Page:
In my urban congregation I have four couples who were once urban church planters. But it wasn’t the considerable challenges of urban ministry that made them step out of the work. All four of them had to leave the work they loved when they lost support from partner churches in the suburbs. All of them were forced out of their ministries when the suburban congregations who had helped them plant their churches became uncomfortable with the unique work of urban mission. The broken hearts of these friends and the lost opportunity for Christian presence in the city has often led me to lament: “How can we heal this cultural divide within our own Christian family (often even within our own denominations) for the sake of our shared mission? How can the resources of the church flow to the places in the world that most need workers if those who have the resources don’t understand the need?”
As we’ve seen in recent political trends, cities often have more in common with one another than with the suburbs that surround them. Folks in urban Houston and urban Boston may culturally have more in common with one another than with folks in their own city’s suburbs. If we drive from the urban center of any major city, we may quickly find ourselves in what seems like a totally different country. This strange dynamic causes challenges for how we live together as a nation. But it also causes problems within the church as those cultural divides also affect how we imagine and support our mission.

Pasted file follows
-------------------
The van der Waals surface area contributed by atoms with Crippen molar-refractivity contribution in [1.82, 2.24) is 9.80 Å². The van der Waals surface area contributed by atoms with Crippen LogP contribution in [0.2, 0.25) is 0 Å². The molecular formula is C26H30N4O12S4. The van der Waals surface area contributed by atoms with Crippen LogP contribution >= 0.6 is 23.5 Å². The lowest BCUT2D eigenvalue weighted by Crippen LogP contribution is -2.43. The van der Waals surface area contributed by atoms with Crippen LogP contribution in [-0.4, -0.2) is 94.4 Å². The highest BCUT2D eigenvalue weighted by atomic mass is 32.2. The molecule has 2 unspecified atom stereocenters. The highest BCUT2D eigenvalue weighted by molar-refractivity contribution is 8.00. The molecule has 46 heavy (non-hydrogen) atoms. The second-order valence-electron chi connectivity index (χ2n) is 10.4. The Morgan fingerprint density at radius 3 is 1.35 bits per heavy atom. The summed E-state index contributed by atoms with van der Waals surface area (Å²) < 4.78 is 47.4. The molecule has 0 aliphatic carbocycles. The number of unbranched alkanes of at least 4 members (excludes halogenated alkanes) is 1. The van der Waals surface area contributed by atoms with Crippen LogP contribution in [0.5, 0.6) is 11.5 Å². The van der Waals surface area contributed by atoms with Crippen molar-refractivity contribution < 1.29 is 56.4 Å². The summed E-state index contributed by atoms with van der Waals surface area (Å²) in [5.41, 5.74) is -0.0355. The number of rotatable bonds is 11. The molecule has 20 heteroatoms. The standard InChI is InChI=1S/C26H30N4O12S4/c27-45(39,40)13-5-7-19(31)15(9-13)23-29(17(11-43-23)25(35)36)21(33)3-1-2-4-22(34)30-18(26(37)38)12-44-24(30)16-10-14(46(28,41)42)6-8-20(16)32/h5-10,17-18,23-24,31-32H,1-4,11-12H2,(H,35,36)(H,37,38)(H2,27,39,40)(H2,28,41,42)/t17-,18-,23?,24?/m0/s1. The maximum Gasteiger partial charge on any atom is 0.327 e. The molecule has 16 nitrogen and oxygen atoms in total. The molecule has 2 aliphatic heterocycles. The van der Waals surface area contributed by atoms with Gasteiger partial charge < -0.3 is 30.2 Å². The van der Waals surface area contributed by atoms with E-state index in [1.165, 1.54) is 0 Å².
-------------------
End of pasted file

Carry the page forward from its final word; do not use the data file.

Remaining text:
If, as Karina Kreminski writes in her new book, Urban Spirituality, the city shapes the broader culture, what does that mean for the fact that within the church, in large part, culture is shaped by the suburbs? If the predominant voice and influence of the church comes from the suburbs, how will we, as Christians, learn to value and step into the vital work of being present in the center of the broader culture?
We have an opportunity to join the cultural conversation and bring Jesus into it. It may make us uncomfortable and require us to be with people who are different from us, in places that don’t always feel safe. Will we risk it for the sake of mission?
What the Broader Church Can Learn When It Looks to Cities
Urban Spirituality provides the church with a resource that grows from the city, inviting the church to understand—and even get excited about—how the wider culture is shaped by urban culture. It is a resource both to those living in the city and to those living outside the city who want to gain insights into the unique missional opportunities and challenges of that context. Kreminski shapes this work in a way that shows both her focus as a missional educator and her heart as a pastor. She writes as she’s moving from the suburbs into the city to begin a faith community, turning over in her mind what this decision really means, inviting others to do the same.
The book begins with a helpful description of the unique characteristics of the urban context, revealing a need for urban expressions of spirituality. It invites readers to do something we may never have done: to consider our theology of the city. This exploration of urban theology and spirituality is structured according to the themes of community, place-making, discernment, and the other.
Along with these insights, I want to highlight two things Kreminski helps us learn from the culture of the city.
1) Learning from the City Gives Us a Glimpse of Post-Christian Culture